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In 2002 Helene Berr’s niece Mariette Job donated Helene’s journal to The Archives of the Holocaust Memorial in Paris. It was published in France in 2008. David Bellos of Princeton University translated the journal into English for American publication. Helene Berr’s journal is an account of living in profound fear, day by day, in German occupied Paris during the Second World War. The journal covers two years recording what happened to the Jews under the Vichy government. Berr’s father was a WWI veteran and a prominent industrialist. Helene tells the how she felt the first day she had to wear the yellow star. She was a student of English at the Sorbonne, and a gifted violinist. Berr tells the story of her friends, neighbors and family being set off to the concentration camps and how the people rushed into their homes to steal everything. Helene was sent to Auschwitz on her 23 birthday and after 8 months she was moved to Bergen-Belsen. She survived in Bergen-Belsen for 5 months; she was beaten to death five days before the British liberated the camp. Her writing is simple and sometimes uses enchanting prose telling a story of monstrous events. Guila Clara Kessous a French actress did a great job narrating the book.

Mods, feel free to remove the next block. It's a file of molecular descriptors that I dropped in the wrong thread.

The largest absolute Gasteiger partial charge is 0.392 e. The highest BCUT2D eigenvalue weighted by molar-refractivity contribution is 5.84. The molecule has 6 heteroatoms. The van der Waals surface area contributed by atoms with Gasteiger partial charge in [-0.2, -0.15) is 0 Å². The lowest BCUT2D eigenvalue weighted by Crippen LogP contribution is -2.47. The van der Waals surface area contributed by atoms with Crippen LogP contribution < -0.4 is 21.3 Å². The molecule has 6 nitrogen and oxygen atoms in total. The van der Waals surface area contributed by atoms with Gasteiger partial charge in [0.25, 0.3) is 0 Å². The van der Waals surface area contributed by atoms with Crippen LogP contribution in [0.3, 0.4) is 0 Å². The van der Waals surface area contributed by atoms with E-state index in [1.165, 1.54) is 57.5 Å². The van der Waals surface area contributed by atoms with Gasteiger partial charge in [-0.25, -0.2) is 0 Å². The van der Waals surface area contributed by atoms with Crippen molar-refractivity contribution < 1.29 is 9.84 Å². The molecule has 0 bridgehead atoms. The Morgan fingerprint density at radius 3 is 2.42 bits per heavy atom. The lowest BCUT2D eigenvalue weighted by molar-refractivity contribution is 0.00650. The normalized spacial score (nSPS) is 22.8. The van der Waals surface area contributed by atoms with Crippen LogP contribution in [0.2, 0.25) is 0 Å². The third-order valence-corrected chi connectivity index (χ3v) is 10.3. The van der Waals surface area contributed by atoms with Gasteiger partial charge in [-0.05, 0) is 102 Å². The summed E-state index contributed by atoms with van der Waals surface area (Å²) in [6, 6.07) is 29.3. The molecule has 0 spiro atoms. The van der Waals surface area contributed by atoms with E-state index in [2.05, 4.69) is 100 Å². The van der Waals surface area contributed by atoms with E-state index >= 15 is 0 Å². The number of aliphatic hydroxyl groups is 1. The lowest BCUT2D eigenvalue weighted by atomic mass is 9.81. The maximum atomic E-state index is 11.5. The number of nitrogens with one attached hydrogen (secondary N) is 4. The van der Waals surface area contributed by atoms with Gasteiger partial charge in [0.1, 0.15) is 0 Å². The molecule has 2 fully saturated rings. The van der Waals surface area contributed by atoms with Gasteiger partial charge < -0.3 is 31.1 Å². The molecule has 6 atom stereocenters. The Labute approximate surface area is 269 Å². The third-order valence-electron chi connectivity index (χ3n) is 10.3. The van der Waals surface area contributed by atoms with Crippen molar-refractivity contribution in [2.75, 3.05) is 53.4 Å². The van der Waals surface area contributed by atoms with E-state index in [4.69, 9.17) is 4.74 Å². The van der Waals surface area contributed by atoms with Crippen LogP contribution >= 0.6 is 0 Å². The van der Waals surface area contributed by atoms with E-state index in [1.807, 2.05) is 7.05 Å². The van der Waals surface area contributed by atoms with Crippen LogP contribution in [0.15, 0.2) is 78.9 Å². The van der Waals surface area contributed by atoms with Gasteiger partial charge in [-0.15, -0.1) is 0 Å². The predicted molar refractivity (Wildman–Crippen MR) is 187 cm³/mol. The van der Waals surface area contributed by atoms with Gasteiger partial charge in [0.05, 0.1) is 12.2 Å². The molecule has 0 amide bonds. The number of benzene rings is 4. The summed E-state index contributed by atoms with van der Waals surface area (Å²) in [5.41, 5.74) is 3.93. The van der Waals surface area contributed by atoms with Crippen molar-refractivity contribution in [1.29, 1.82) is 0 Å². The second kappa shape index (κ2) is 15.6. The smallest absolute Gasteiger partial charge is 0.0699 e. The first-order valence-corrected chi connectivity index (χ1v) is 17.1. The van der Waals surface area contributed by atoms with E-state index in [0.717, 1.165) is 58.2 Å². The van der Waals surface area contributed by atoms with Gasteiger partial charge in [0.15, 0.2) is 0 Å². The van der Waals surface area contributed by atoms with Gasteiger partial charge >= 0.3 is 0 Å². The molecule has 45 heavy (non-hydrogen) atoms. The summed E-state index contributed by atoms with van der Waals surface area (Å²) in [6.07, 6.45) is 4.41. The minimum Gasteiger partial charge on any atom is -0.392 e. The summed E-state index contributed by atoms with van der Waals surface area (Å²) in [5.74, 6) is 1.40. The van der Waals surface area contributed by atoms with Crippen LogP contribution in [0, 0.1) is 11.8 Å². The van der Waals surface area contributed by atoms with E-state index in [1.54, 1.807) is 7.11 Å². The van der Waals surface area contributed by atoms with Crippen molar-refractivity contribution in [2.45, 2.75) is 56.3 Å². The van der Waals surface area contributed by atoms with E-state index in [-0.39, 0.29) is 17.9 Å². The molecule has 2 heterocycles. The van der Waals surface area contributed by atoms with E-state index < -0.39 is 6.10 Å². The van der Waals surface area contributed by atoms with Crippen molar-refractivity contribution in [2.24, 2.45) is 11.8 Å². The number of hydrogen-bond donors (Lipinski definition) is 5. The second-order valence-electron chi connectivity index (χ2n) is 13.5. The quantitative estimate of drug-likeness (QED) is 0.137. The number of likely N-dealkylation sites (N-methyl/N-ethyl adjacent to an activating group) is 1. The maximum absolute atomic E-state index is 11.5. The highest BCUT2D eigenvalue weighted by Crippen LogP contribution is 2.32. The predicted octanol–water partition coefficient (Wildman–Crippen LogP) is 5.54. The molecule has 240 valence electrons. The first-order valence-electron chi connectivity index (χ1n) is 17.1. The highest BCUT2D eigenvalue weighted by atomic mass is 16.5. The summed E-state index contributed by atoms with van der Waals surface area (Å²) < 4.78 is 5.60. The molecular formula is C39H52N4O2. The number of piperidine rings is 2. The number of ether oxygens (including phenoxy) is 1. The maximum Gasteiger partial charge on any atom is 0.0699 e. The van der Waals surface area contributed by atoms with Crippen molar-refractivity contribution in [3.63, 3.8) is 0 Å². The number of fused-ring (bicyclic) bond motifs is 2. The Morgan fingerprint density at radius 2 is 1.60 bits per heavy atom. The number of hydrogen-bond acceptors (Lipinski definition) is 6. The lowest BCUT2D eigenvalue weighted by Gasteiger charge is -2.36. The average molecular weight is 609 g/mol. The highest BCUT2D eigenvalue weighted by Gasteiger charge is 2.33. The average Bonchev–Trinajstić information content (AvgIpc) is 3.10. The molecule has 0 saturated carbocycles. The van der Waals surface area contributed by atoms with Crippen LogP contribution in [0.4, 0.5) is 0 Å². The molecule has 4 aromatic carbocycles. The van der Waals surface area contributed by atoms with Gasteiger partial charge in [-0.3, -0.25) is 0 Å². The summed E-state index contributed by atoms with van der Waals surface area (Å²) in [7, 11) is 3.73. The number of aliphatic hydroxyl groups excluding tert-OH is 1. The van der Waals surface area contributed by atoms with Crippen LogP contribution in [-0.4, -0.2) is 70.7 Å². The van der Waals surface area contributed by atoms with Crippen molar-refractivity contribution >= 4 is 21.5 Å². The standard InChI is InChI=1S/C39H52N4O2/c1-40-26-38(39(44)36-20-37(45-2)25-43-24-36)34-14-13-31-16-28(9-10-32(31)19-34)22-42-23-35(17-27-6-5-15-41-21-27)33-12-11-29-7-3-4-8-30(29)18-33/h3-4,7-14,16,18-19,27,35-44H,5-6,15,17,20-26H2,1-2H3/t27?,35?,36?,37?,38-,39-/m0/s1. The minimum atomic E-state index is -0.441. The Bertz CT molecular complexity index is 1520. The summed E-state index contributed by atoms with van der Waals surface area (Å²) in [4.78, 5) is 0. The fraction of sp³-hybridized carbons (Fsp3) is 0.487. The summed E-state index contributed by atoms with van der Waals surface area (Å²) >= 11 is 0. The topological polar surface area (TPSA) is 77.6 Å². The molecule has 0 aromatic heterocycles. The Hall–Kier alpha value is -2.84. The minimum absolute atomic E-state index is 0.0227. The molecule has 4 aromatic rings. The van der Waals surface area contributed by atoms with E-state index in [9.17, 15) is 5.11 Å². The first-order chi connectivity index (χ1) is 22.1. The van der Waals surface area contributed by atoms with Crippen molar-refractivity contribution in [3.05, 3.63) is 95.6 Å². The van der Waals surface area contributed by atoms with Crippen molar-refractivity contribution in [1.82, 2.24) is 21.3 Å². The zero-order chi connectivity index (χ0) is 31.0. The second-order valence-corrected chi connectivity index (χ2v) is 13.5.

3 of 3 people found this review helpful
Difficult at times following the thick French accent. Last half of journal was riveting. I really got a feel for what they were experiencing and feeling.